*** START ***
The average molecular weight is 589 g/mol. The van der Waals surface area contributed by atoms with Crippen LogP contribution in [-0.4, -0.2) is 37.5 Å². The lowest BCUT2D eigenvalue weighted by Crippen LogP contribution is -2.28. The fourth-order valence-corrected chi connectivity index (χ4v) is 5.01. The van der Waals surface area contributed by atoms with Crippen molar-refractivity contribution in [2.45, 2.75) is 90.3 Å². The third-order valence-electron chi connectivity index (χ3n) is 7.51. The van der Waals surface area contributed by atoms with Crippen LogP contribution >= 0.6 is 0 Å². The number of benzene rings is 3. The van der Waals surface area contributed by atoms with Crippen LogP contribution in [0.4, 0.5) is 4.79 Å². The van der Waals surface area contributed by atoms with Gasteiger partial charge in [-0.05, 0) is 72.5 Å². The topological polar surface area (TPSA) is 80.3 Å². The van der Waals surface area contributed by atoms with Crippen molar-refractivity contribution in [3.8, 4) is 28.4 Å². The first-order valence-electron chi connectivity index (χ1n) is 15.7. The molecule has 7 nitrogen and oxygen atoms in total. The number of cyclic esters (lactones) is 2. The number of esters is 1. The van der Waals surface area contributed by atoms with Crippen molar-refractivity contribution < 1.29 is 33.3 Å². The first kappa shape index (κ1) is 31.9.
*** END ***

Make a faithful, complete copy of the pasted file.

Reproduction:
The average molecular weight is 589 g/mol. The van der Waals surface area contributed by atoms with Crippen LogP contribution in [-0.4, -0.2) is 37.5 Å². The lowest BCUT2D eigenvalue weighted by Crippen LogP contribution is -2.28. The fourth-order valence-corrected chi connectivity index (χ4v) is 5.01. The van der Waals surface area contributed by atoms with Crippen molar-refractivity contribution in [2.45, 2.75) is 90.3 Å². The third-order valence-electron chi connectivity index (χ3n) is 7.51. The van der Waals surface area contributed by atoms with Crippen LogP contribution >= 0.6 is 0 Å². The number of benzene rings is 3. The van der Waals surface area contributed by atoms with Crippen LogP contribution in [0.4, 0.5) is 4.79 Å². The van der Waals surface area contributed by atoms with Gasteiger partial charge in [-0.05, 0) is 72.5 Å². The topological polar surface area (TPSA) is 80.3 Å². The van der Waals surface area contributed by atoms with Crippen molar-refractivity contribution in [3.8, 4) is 28.4 Å². The first-order valence-electron chi connectivity index (χ1n) is 15.7. The molecule has 7 nitrogen and oxygen atoms in total. The number of cyclic esters (lactones) is 2. The number of esters is 1. The van der Waals surface area contributed by atoms with Crippen molar-refractivity contribution < 1.29 is 33.3 Å². The first kappa shape index (κ1) is 31.9.